About water balance in your body

The competition season is upon us, and a lot of athletes struggle to get dry on stage. Here are the basics of how your body works when it comes to water balance:

The majority of fluid output occurs from urination. Some fluid is lost through perspiration (part of the body’s temperature control mechanism) and as water vapor in expired air.

The body’s homeostatic control mechanisms ensure that a balance between fluid gain and fluid loss is maintained. The hormones ADH (antidiuretic hormone, also known as vasopressin ) and aldosterone are responsible for this.

What does this mean: your body is smart, it will always try and restore the water balance.

If you drink too little water, it will retain fluid by the kidneys and reduces the urine output.

When you drink too much water, your body will try and push it out by increasing your urine output. Drinking too much water also increases the amount of water in your blood and your sodium and electrolyte levels drop. Sodium helps balance fluids between the inside and outside of cells.

When sodium levels drop due to excess water consumption, fluids shift from the outside to the inside of the cells, causing them to swell. When brain cells swell, pressure inside the skull increases. This pressure causes the first symptoms of water intoxication: headache, nausea, vomiting.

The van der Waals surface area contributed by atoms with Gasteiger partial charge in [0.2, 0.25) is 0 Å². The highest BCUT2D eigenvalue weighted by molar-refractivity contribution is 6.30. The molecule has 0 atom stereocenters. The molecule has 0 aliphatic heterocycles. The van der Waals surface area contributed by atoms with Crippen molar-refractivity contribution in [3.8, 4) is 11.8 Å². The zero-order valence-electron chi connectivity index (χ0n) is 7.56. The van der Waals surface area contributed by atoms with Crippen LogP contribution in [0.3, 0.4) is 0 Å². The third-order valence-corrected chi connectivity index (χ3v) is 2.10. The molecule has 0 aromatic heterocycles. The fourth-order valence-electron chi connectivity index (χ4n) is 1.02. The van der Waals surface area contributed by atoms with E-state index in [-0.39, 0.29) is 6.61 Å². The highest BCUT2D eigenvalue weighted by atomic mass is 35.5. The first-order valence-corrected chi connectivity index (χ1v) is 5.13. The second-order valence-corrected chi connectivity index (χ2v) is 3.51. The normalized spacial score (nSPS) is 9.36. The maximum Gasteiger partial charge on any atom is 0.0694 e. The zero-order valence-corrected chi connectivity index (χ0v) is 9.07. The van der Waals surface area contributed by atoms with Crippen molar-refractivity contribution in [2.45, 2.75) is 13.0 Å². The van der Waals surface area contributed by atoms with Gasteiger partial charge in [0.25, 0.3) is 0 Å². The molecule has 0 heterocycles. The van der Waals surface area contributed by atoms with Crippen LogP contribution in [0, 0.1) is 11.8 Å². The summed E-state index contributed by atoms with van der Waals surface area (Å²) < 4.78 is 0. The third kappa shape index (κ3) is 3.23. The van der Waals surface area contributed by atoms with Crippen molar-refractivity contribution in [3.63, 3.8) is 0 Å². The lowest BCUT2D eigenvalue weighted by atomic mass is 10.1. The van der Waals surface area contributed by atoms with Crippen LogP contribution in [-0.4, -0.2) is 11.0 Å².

Aldosterone  increases water reabsorption through sodium cotransport.

ADH increases water reabsorption by increasing the nephron’s permeability to water, while aldosterone works by increasing the reabsorption of both sodium and water.

Over hydration happens when you drink more water than your kidneys can get rid of via urine.

But the amount of water is not the only factor. How long you take to drink the water also counts.Your kidneys can only get rid of about 0.8 – 1 liter of water per hour. Therefore to avoid water intoxication you should not drink more than 1 l of water per hour on average.

Extra care should be taken when you ‘load’ the water before a competition, and also when you rehydrate following a dehydration after a competition – don’t drink too much water at once.